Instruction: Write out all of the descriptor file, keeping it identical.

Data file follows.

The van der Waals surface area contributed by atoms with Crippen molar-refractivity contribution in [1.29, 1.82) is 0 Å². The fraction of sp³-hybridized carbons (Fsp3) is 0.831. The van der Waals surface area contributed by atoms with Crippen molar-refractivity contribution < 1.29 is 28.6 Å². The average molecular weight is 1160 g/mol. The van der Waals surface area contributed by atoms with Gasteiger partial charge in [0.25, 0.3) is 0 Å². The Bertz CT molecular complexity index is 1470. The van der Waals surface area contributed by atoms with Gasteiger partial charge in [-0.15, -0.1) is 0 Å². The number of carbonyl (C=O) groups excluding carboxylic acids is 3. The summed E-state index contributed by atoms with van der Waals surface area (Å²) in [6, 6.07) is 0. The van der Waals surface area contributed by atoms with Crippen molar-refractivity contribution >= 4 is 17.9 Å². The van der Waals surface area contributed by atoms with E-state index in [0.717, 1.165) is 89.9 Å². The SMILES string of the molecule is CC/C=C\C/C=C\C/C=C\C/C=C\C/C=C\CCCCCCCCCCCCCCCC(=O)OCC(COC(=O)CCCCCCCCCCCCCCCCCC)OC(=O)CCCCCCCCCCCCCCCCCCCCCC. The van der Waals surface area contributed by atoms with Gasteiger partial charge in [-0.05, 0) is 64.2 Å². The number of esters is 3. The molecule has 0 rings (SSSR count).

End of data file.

The van der Waals surface area contributed by atoms with Crippen molar-refractivity contribution in [1.29, 1.82) is 0 Å². The fraction of sp³-hybridized carbons (Fsp3) is 0.831. The van der Waals surface area contributed by atoms with Crippen molar-refractivity contribution < 1.29 is 28.6 Å². The average molecular weight is 1160 g/mol. The van der Waals surface area contributed by atoms with Gasteiger partial charge in [0.25, 0.3) is 0 Å². The Bertz CT molecular complexity index is 1470. The van der Waals surface area contributed by atoms with Gasteiger partial charge in [-0.15, -0.1) is 0 Å². The number of carbonyl (C=O) groups excluding carboxylic acids is 3. The summed E-state index contributed by atoms with van der Waals surface area (Å²) in [6, 6.07) is 0. The van der Waals surface area contributed by atoms with Crippen molar-refractivity contribution >= 4 is 17.9 Å². The van der Waals surface area contributed by atoms with E-state index in [0.717, 1.165) is 89.9 Å². The SMILES string of the molecule is CC/C=C\C/C=C\C/C=C\C/C=C\C/C=C\CCCCCCCCCCCCCCCC(=O)OCC(COC(=O)CCCCCCCCCCCCCCCCCC)OC(=O)CCCCCCCCCCCCCCCCCCCCCC. The van der Waals surface area contributed by atoms with Gasteiger partial charge in [-0.05, 0) is 64.2 Å². The number of esters is 3. The molecule has 0 rings (SSSR count).